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Why college towns are ideal for home services franchises

by Neighborly II on July 19, 2018

backpack tim-gouw-227623-unsplashA Molly Maid enterprise in a busy Michigan community attributes much of its success to its proximity to two thriving universities.

A town bustling with college students can spell success for home services franchises.


Photo by Tim Gouw on Unsplash

Consider Ann Arbor, Michigan, which boasts the University of Michigan, with Eastern Michigan University nearby in Ypsilanti. 

Gina Cohen and her husband, John, have owned their Molly Maid shop for 21 years; Gina has been director of operations for five years. The couple also owns a Molly Maid shop in Livonia, a non-college town 30 minutes away.

Though college towns have a high rate of residential turnover, Gina Cohen says the Ann Arbor Learn More About Mr. Rooter!franchise keeps busy by cleaning campus housing and fraternity and sorority houses. “When they see what a good job we’ve done, we get a lot of repeat business,” she says.

The students might move out for the summer, but they put their accounts on hold so cleaning can resume at a new address when they return, she says.

Comings and goings

Cohen says her busy season starts at the end of July and lasts a few weeks while young adults are getting situated in their new housing.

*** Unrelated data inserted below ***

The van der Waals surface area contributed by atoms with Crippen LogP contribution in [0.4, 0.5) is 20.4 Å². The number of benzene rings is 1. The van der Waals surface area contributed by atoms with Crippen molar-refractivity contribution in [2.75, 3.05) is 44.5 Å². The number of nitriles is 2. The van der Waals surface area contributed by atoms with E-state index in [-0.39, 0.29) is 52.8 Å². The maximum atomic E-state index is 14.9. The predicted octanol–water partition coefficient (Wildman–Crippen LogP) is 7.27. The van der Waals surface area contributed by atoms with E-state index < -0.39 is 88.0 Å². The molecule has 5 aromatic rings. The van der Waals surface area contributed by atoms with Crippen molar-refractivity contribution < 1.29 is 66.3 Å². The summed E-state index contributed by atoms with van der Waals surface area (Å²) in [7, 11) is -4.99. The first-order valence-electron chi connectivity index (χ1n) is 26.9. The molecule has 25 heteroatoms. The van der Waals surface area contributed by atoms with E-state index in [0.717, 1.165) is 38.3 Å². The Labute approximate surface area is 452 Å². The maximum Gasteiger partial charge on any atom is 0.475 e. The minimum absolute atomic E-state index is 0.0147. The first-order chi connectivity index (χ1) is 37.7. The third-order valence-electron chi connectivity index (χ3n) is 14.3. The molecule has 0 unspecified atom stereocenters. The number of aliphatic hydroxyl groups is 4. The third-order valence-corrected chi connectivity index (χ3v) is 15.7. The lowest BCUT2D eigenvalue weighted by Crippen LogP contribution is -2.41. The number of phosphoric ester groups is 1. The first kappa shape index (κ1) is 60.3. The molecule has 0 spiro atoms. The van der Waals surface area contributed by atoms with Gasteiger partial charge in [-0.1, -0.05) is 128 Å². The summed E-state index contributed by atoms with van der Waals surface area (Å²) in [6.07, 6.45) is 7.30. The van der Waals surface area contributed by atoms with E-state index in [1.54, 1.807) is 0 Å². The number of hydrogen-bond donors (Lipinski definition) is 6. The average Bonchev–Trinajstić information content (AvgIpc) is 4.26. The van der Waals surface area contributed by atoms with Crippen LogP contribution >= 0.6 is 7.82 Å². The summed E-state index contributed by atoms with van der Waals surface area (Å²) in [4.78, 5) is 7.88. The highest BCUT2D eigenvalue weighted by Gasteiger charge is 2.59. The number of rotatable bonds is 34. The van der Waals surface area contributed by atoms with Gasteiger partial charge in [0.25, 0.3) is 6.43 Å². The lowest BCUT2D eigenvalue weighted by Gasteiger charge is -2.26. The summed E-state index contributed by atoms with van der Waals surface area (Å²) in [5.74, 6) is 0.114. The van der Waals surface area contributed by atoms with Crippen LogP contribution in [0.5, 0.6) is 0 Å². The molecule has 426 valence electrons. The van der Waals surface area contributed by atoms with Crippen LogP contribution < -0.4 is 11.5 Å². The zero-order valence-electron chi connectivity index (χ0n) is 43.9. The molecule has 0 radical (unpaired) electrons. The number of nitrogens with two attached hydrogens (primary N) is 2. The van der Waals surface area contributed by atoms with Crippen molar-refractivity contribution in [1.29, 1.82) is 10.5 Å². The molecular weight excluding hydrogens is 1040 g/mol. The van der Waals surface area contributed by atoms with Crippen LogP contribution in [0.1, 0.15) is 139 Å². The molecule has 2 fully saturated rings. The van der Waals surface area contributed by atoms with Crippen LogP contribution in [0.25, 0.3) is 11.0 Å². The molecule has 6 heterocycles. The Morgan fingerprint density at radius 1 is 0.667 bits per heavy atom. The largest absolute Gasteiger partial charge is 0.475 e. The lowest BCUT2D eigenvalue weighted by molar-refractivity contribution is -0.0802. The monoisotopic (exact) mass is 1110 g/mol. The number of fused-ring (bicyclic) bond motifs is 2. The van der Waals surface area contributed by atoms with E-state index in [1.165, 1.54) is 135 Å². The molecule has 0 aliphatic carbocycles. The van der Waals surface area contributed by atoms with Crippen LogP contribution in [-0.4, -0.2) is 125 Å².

Graduating students are replaced with incoming undergrads. The kids depend on the cleaning services, yet Cohen often communicates with parents who want to ensure their students begin the semester in a clean environment. “Parents call to schedule monthly cleanings and pay for services,”  she says.

Upperclassmen often have hectic schedules with internships and classes, so their folks want to make sure their bedding, linens and cleaning are taken care of before they move in, Cohen says. They want particular attention paid to bathrooms and kitchen, she adds.  

The University of Michigan boasts nearly 45,000 students. Cohen says she and her husband enjoy building relationships with first-year students and working with them through graduation.

“We see them grow and mature, and [we] develop a relationship with them and their parents,” Cohen says. Many customers refer their friends, as well, she says.  

Beyond word-of-mouth

In addition to recommendations, the Cohens advertise and market specifically to the university community. Their targeted approaches include:

  • Running ads in student planners
  • Placing coupons on college football tickets
  • Displaying banners at football games
  • Using promotional placards on cleaning crew vehicles

Cohen’s franchise also cleans the homes of educators and other staff at the local colleges.

“We’ve cleaned the house of the women’s basketball coach at U of M, too,” she says.

Cohen suggests that potential franchisees considering a college town evaluate the scope of student housing. There might be high turnover, but you’ll get new clients every few years, she says.